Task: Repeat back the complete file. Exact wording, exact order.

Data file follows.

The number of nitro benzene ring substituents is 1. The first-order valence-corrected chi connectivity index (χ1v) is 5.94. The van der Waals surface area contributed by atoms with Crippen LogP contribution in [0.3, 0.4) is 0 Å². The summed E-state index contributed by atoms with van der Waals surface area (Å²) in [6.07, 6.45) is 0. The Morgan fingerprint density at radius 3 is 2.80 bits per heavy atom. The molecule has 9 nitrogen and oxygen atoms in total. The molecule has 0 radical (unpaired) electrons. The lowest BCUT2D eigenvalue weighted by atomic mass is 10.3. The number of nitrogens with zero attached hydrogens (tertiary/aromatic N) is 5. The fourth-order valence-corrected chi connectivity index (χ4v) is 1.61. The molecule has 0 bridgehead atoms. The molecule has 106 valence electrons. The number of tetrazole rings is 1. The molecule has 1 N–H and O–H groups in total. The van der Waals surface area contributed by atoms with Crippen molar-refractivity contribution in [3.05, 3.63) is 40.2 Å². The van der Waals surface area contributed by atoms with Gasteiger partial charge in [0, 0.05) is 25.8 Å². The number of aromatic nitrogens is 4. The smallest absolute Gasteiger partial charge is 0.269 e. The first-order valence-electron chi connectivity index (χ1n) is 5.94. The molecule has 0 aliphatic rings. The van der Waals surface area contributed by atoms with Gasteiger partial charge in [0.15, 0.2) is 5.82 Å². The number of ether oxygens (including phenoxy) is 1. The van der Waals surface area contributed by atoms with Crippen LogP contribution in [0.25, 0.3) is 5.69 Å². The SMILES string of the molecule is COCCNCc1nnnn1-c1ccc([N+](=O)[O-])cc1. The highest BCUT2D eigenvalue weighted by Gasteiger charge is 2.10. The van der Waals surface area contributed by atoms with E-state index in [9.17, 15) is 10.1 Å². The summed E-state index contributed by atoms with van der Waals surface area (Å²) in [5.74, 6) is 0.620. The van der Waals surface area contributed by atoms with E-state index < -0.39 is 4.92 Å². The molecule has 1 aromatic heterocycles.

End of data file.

The number of nitro benzene ring substituents is 1. The first-order valence-corrected chi connectivity index (χ1v) is 5.94. The van der Waals surface area contributed by atoms with Crippen LogP contribution in [0.3, 0.4) is 0 Å². The summed E-state index contributed by atoms with van der Waals surface area (Å²) in [6.07, 6.45) is 0. The Morgan fingerprint density at radius 3 is 2.80 bits per heavy atom. The molecule has 9 nitrogen and oxygen atoms in total. The molecule has 0 radical (unpaired) electrons. The lowest BCUT2D eigenvalue weighted by atomic mass is 10.3. The number of nitrogens with zero attached hydrogens (tertiary/aromatic N) is 5. The fourth-order valence-corrected chi connectivity index (χ4v) is 1.61. The molecule has 0 bridgehead atoms. The molecule has 106 valence electrons. The number of tetrazole rings is 1. The molecule has 1 N–H and O–H groups in total. The van der Waals surface area contributed by atoms with Crippen molar-refractivity contribution in [3.05, 3.63) is 40.2 Å². The van der Waals surface area contributed by atoms with Gasteiger partial charge in [0, 0.05) is 25.8 Å². The number of aromatic nitrogens is 4. The smallest absolute Gasteiger partial charge is 0.269 e. The first-order valence-electron chi connectivity index (χ1n) is 5.94. The molecule has 0 aliphatic rings. The van der Waals surface area contributed by atoms with Gasteiger partial charge in [0.15, 0.2) is 5.82 Å². The number of ether oxygens (including phenoxy) is 1. The van der Waals surface area contributed by atoms with Crippen LogP contribution in [0.25, 0.3) is 5.69 Å². The SMILES string of the molecule is COCCNCc1nnnn1-c1ccc([N+](=O)[O-])cc1. The highest BCUT2D eigenvalue weighted by Gasteiger charge is 2.10. The van der Waals surface area contributed by atoms with E-state index in [9.17, 15) is 10.1 Å². The summed E-state index contributed by atoms with van der Waals surface area (Å²) in [5.74, 6) is 0.620. The van der Waals surface area contributed by atoms with E-state index < -0.39 is 4.92 Å². The molecule has 1 aromatic heterocycles.